NASA is shooting for the moon in terms of ambitious scheduling.
Its associate administrator for exploration systems development, Jim Free, said in a conference call on July 20 that NASA was ready to announce some possible launch dates for the Artemis 1 mission: “We have placeholders on the range for August 29, September 2, and September 5,” Free said, offering a precise description of his work schedule, if not a crystal clear picture of when we can all expect a launch.
This mission has been a long time coming, and it’s worth the uncertainty. In many ways, Artemis 1 marks the start of a new era for NASA: the first mission for its new Space Launch System (SLS) rocket series, and one that will send a crewless Orion spacecraft around the moon as a critical test for an upcoming actual-human-carrying lunar mission. Yes, human feet on the moon, that thing our species hasn’t accomplished since 1972? It’s happening again (in around four years).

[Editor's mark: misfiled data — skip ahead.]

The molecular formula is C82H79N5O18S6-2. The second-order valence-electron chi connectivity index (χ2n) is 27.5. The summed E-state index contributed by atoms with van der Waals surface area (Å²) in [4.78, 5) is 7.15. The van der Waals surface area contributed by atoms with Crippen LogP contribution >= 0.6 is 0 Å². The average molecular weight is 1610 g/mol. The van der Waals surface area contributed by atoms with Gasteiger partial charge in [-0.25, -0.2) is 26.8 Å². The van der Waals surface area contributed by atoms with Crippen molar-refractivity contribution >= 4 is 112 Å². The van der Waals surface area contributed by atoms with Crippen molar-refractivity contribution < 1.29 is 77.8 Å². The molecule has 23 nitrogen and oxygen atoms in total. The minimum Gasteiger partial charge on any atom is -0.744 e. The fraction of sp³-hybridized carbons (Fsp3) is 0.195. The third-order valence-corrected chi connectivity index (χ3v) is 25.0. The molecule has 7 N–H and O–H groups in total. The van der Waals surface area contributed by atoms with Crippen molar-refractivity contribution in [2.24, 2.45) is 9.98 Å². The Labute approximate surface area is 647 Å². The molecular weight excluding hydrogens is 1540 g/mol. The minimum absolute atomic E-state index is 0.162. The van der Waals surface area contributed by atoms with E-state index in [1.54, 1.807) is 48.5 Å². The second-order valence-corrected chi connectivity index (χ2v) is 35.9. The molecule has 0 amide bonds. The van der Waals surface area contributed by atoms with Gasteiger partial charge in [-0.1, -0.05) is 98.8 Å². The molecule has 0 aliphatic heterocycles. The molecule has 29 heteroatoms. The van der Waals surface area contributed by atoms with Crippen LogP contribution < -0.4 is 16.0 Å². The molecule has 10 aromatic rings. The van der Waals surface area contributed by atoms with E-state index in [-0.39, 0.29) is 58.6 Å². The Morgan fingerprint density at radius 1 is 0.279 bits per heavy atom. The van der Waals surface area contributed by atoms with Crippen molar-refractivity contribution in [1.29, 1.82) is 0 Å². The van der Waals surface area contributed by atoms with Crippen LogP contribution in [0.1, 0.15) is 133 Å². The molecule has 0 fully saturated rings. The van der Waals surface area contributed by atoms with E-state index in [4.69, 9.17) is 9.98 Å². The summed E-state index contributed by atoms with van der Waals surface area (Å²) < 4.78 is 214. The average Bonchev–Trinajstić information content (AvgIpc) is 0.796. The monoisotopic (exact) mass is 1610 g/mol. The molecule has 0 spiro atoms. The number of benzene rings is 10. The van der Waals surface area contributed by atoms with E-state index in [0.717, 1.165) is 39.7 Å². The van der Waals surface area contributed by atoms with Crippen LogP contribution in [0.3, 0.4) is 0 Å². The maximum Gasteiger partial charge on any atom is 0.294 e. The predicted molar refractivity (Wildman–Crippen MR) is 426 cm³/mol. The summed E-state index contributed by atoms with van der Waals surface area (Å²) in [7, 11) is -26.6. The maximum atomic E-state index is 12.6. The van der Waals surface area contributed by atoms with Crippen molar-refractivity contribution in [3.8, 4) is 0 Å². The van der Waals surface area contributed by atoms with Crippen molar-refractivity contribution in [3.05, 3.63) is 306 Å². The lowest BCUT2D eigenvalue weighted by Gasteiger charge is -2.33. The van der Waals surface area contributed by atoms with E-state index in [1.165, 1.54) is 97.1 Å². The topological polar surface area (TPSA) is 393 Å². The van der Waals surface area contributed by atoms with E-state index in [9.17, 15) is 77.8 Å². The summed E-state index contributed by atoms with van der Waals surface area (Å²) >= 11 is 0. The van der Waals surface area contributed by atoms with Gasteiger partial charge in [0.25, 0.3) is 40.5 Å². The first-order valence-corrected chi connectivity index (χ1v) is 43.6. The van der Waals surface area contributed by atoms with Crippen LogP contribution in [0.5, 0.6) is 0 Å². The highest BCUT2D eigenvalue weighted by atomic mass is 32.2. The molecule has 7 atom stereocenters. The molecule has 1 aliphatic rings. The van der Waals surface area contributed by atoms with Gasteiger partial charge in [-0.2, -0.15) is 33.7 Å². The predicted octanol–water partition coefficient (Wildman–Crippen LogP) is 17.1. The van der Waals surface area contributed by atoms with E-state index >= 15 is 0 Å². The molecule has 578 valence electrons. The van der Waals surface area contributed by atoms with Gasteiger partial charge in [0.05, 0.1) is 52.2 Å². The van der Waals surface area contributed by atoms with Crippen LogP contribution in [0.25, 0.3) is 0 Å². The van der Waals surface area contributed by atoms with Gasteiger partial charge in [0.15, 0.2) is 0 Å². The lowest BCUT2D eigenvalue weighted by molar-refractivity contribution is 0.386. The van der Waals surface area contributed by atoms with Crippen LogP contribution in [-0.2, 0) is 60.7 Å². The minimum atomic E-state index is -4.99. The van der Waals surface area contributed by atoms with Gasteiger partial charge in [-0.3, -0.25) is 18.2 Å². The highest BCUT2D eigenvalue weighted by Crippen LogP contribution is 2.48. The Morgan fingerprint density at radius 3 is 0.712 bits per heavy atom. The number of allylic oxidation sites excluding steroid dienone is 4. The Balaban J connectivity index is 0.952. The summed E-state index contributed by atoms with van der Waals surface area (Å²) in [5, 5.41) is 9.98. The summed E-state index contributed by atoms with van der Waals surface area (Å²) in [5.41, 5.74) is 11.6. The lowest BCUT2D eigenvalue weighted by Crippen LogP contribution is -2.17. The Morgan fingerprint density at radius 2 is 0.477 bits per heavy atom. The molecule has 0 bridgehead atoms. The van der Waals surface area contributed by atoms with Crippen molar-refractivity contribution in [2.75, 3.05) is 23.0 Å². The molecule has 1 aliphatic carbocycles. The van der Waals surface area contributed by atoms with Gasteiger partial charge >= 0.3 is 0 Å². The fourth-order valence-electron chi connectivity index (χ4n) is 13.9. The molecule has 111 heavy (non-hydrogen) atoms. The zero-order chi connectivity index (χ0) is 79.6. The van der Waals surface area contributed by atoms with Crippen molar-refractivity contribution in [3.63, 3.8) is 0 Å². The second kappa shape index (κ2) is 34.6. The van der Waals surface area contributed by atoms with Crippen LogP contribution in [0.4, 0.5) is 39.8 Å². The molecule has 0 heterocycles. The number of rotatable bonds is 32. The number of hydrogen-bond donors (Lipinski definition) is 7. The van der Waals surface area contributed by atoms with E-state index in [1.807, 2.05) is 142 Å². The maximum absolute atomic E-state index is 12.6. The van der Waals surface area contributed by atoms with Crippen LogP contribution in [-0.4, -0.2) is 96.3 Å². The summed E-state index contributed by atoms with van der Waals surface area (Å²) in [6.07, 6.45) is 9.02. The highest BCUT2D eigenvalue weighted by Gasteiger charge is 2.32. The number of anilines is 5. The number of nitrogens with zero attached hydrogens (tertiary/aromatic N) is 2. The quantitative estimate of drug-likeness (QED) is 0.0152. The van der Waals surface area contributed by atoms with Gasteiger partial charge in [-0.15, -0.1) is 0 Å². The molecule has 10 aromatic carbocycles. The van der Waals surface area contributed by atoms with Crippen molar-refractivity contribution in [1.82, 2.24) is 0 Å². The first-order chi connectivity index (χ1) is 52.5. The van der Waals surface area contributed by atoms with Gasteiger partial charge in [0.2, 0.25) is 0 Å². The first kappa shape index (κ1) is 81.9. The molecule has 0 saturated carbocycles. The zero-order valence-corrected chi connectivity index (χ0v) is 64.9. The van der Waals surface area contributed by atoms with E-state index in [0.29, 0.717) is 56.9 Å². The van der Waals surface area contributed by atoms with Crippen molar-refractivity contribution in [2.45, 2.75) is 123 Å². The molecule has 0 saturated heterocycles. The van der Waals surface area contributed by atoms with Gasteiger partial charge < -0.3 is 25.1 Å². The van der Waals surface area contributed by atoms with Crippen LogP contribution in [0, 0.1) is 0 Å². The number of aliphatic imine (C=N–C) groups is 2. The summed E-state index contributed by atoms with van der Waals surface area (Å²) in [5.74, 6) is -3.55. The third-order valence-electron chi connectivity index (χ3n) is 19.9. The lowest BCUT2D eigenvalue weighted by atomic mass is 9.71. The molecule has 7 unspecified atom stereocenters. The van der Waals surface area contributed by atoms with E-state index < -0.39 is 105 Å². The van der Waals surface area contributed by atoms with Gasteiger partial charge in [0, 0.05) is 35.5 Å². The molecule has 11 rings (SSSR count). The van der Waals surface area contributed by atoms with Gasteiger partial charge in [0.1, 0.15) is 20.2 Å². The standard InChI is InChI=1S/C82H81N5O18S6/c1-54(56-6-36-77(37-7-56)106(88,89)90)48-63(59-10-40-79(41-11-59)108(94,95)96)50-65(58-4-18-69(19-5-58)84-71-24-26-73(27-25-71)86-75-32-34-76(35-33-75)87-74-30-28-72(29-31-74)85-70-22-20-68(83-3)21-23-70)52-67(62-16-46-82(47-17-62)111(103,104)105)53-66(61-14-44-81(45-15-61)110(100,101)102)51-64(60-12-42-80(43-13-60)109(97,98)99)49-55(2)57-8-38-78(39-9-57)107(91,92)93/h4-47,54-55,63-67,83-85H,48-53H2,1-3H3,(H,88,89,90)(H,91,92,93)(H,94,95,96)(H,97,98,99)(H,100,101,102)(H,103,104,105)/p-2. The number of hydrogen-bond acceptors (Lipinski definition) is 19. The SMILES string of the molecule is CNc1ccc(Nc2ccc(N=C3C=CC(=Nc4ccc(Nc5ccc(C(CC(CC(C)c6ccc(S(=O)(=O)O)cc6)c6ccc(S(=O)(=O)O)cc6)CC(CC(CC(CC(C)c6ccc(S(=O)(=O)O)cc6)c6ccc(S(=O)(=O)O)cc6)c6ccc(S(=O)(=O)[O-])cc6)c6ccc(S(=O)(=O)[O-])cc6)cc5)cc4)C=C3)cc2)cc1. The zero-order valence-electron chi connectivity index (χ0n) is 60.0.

So far in 2022, the looming Artemis 1 launch has been beset by delays. The critical rehearsal for fueling the rocket and counting down the launch was hampered by faulty valves and leaks. Now, after what NASA described as a successful countdown rehearsal in late June, the agency is confident that it’s ready to launch its new megarocket. “We have completed the rehearsal phase, and everything we’ve learned will help improve our ability to lift off during the target launch window,” Tom Whitmeyer, NASA’s deputy associate administrator for common exploration systems,” said in a statement. “The team is now ready to take the next step and prepare for launch.”
If all goes according to plan, NASA will have a two-hour window at 8:33 AM Eastern on August 29 to launch Artemis 1. The Orion spacecraft will orbit the moon and then return 42 days later on October 10, splashing down in the Pacific Ocean. If that date doesn’t work out, eventual splashdowns can be expected on October 11, or October 17.
If you do the math, you’ll notice that second splashdown date would make for a shorter mission by about three days, but recall that when traveling through space, everything is always moving, especially the appointment dates on your calendar.